In the recovering alcoholic and addict communities across the nation and throughout the world, that question is asked almost every day. Many if not most men and women who begin the journey from drinking and drugging to living clean and sober struggle with just finding some concept of God, as they are strongly urged to do. Developing an active relationship with a God who will play a constant and critical role in their life in recovery is even more foreign.
That three-letter word, god, is off-putting to some, discouraging to others and infuriating to still others. The very mention of the word is enough to turn some away, keeping them from making use of recovery programs and communities that could help transform their lives. Without investigating, they reject all 12-Step programs as being too “religious” and, tragically, use this misconception as an excuse to continue drinking.
The book, Alcoholics Anonymous, has several appendices, one of which is entitled, “Spiritual Experience”. Only a page and a half long, it is well worth reading and internalizing. The section ends with the following quote:
“There is a principle which is a bar against all information, which is proof against all arguments and which cannot fail to keep a man in everlasting ignorance----that principle is contempt prior to investigation.”
As a recovering addict, as well as in my role of working with alcoholics and addicts as an M.D. Addictionist, I see so many people in the early stages of living sober become angry or fearful when they are told they must find a Higher Power. They protest at being told that that they can no longer “do it themselves,” as they have tried to do all of their lives. The saying “your best thinking got you here,” meaning that your own thinking and behavior got you in enough trouble with alcohol and drugs to land in a recovery program, provokes a puzzled look. Yet once digested, this statement may persuade the alcoholic to accept the need for something outside of him to help, even to take control of his life.
To those who believe they are in charge and can live by will alone, the idea of enlisting outside help in the form of a Higher Power can seem uncomfortable or even terrifying—not to be in charge may bring back memories of a childhood where they were victims of the alcoholism and abuse from the adults in their lives. Others just find the concept of God to be perplexing, challenging, or simply too difficult. Even those raised in traditional Judeo-Christian homes, or those who have regularly attended churches or synagogues often struggle with accepting the concept of a God who can help them run their lives. They may believe in God, but they don’t necessarily trust that they can develop a working relationship with God in the initial struggle to live a life free of alcohol and drugs. The concept of a bond with God, an ongoing and constant relationship is, in fact, not typically discussed, much less taught in churches and synagogues. More likely, one raised in a religion has been taught just that: religion. Bible scholars may know where to find verses, what church doctrine says and the history of their particular sect and yet not have that personal relationship with God.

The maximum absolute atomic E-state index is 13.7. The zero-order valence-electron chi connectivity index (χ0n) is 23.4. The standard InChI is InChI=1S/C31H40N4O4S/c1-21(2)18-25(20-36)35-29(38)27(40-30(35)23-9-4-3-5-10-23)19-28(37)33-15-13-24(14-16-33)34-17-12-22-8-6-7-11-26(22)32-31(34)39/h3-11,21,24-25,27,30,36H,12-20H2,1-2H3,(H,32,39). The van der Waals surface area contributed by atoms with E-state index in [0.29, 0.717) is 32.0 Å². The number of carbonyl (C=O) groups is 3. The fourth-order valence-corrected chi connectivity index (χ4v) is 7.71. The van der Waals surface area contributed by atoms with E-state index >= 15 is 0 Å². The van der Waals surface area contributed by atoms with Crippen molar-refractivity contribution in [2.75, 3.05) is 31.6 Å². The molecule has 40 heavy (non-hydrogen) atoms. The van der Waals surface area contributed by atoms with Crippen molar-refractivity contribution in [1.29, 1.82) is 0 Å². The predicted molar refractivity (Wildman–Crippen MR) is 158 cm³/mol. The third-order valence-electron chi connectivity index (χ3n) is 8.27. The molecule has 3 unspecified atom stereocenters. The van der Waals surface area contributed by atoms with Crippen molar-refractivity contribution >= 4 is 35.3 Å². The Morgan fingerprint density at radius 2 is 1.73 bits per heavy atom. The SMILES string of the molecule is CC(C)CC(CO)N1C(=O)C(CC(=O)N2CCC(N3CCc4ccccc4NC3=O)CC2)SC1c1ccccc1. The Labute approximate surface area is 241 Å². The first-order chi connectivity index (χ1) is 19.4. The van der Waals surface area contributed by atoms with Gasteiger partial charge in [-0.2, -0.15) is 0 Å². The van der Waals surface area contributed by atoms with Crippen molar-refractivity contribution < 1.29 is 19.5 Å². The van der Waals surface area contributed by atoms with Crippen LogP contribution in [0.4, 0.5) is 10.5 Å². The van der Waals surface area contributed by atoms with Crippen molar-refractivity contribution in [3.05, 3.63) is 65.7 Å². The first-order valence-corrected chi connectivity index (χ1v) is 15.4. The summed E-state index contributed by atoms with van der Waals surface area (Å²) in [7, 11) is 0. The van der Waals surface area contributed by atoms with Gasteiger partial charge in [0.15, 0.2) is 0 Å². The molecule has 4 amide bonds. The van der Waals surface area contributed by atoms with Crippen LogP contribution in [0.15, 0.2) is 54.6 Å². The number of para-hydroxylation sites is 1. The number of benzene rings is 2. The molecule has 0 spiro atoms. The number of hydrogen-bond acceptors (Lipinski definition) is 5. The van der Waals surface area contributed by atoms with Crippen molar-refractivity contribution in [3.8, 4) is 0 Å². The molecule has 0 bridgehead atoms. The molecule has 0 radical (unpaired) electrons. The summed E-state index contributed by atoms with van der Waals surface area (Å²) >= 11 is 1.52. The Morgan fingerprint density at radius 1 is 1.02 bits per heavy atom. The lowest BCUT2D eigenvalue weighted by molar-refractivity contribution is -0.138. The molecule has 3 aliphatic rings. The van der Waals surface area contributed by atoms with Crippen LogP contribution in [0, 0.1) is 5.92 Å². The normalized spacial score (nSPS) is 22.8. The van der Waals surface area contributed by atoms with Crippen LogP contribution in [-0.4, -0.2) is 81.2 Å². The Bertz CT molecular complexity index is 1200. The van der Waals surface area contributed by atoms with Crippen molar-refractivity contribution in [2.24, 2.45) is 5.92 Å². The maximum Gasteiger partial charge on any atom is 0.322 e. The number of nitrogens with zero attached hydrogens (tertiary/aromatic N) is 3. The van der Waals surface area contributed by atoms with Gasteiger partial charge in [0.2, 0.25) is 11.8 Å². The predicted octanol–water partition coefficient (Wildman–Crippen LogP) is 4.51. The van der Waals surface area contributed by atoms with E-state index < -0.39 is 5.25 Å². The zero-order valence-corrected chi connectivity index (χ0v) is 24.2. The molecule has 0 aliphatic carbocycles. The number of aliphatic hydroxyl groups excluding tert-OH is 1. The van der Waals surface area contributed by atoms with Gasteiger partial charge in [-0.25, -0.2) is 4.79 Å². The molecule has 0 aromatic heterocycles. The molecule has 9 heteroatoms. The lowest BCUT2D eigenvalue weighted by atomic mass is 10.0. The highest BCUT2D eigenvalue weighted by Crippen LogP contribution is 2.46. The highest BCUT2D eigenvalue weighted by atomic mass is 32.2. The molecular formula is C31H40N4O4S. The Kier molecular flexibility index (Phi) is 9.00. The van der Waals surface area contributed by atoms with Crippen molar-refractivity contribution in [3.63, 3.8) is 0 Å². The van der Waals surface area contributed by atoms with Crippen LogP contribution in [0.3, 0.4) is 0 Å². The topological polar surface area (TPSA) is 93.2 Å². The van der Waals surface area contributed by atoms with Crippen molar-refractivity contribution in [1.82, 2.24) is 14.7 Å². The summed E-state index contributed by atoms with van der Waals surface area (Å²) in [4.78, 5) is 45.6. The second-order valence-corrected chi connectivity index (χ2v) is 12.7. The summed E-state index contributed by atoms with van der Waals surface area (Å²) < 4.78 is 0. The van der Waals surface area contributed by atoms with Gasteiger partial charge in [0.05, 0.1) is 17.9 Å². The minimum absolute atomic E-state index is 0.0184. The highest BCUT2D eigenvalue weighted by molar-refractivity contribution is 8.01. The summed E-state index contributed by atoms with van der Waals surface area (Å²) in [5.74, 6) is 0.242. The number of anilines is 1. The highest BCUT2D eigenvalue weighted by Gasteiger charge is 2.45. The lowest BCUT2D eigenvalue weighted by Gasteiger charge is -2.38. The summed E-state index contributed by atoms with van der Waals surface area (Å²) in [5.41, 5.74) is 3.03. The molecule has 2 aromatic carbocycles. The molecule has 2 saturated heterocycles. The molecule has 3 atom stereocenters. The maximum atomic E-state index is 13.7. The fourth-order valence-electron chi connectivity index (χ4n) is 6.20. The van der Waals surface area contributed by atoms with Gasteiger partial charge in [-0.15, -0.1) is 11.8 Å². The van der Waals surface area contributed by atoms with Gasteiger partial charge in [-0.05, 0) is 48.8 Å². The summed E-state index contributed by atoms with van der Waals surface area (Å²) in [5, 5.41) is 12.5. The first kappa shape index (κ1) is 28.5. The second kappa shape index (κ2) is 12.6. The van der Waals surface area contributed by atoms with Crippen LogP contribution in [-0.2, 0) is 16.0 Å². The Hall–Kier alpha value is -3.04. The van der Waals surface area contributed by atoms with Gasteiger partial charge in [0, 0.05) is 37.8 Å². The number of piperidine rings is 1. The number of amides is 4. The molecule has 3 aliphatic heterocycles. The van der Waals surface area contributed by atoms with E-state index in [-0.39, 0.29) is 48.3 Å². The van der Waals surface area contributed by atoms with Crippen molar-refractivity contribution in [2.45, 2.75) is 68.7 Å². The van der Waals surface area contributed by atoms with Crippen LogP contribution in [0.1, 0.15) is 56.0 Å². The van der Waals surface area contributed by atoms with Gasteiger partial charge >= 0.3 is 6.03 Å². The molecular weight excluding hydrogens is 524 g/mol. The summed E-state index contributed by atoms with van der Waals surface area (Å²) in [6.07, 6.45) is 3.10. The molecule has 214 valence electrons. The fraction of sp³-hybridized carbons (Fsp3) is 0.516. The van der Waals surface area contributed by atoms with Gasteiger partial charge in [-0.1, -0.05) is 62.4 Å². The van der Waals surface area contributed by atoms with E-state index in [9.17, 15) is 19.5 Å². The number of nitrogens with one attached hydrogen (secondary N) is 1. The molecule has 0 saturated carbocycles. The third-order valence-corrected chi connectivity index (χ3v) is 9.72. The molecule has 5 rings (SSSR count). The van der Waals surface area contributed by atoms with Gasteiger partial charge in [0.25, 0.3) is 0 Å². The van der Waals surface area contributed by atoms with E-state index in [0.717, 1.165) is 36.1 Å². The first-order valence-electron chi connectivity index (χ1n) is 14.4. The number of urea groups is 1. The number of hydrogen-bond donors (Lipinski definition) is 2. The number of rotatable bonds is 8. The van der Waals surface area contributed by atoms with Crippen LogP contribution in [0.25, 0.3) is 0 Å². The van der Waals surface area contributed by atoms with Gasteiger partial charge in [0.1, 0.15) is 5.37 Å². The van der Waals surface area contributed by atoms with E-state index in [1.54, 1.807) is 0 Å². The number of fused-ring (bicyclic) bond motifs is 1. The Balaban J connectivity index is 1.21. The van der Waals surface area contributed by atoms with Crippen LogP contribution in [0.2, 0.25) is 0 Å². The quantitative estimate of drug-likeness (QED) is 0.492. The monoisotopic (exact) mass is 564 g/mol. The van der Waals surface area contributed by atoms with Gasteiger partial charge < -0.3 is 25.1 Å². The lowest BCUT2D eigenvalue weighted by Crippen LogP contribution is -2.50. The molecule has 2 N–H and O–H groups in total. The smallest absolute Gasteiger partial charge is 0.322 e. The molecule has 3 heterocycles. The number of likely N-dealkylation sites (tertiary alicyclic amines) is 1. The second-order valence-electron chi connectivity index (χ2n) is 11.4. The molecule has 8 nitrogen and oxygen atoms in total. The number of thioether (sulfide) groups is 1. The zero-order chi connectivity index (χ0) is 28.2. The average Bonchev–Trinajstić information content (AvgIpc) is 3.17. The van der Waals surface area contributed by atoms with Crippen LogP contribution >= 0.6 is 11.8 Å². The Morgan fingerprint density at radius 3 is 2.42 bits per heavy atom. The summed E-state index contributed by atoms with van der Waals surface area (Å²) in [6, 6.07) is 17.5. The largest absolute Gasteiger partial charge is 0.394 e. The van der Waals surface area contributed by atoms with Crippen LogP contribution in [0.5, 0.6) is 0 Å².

The need for, although perhaps not the desire for a Higher Power, is addressed throughout the 12 Steps, beginning in Step Two (We came to believe that a Power greater than ourselves could restore us to sanity) and Step Three (We made a decision to turn our will and our lives over to the care of God as we understood Him). It comes up again in Step Seven (We humbly asked Him to remove our shortcomings) and then is elaborated upon in Step Eleven (We sought through prayer and meditation to improve our conscious contact with God as we understood Him, praying only for knowledge of His will for us and the power to carry that out). Unfortunately, many people who come into AA, NA or other programs do not work through the steps. They may remain abstinent from their drug of choice, but they often simply change drugs, perhaps switching to a process addiction such as sex or work, or to food. Or, despite not using alcohol or other drugs, they just endure constant pain and struggle, especially in their relationships. Never able to accept the God concept, they miss so much they could have.
Dr. Obrecht’s new book, Who’s Your Higher Power, Finding a God of Your own Understanding, will be available through www.docdawn.com and on Amazon, in June, 2013.
This book shines the spotlight on all those struggles, concerns, fears and anger around finding a Higher Power. As you or someone you love may know well, finding a “God of Your Understanding” is a life-and-death issue. Alcoholics and addicts who steadfastly refuse to open their minds to this basic tenet of recovery are unable to take advantage of all that recovery and, indeed, life has to offer. Don’t let this happen to you!
Copyright, D.V. Obrecht, M.D. 2013
Photo Courtesy of: flickr